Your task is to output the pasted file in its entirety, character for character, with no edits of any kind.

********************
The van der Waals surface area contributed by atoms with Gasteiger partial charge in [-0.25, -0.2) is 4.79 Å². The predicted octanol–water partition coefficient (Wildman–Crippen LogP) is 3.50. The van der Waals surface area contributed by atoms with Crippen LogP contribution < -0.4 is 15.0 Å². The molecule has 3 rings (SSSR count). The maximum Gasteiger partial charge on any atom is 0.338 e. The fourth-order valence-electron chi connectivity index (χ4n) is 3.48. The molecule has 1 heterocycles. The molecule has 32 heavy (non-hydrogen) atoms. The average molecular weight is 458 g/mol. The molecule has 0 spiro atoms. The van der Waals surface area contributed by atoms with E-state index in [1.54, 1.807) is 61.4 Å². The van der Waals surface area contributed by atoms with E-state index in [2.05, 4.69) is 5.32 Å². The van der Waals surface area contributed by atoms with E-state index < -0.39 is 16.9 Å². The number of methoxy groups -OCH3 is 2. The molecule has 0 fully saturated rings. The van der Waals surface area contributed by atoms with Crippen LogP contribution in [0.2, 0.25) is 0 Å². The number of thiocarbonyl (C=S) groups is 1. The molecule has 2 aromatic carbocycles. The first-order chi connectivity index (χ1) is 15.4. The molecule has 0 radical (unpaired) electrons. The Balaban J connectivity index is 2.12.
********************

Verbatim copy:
The van der Waals surface area contributed by atoms with Gasteiger partial charge in [-0.25, -0.2) is 4.79 Å². The predicted octanol–water partition coefficient (Wildman–Crippen LogP) is 3.50. The van der Waals surface area contributed by atoms with Crippen LogP contribution < -0.4 is 15.0 Å². The molecule has 3 rings (SSSR count). The maximum Gasteiger partial charge on any atom is 0.338 e. The fourth-order valence-electron chi connectivity index (χ4n) is 3.48. The molecule has 1 heterocycles. The molecule has 32 heavy (non-hydrogen) atoms. The average molecular weight is 458 g/mol. The molecule has 0 spiro atoms. The van der Waals surface area contributed by atoms with E-state index in [1.54, 1.807) is 61.4 Å². The van der Waals surface area contributed by atoms with E-state index in [2.05, 4.69) is 5.32 Å². The van der Waals surface area contributed by atoms with E-state index < -0.39 is 16.9 Å². The number of methoxy groups -OCH3 is 2. The molecule has 0 fully saturated rings. The van der Waals surface area contributed by atoms with Crippen LogP contribution in [0.2, 0.25) is 0 Å². The number of thiocarbonyl (C=S) groups is 1. The molecule has 2 aromatic carbocycles. The first-order chi connectivity index (χ1) is 15.4. The molecule has 0 radical (unpaired) electrons. The Balaban J connectivity index is 2.12.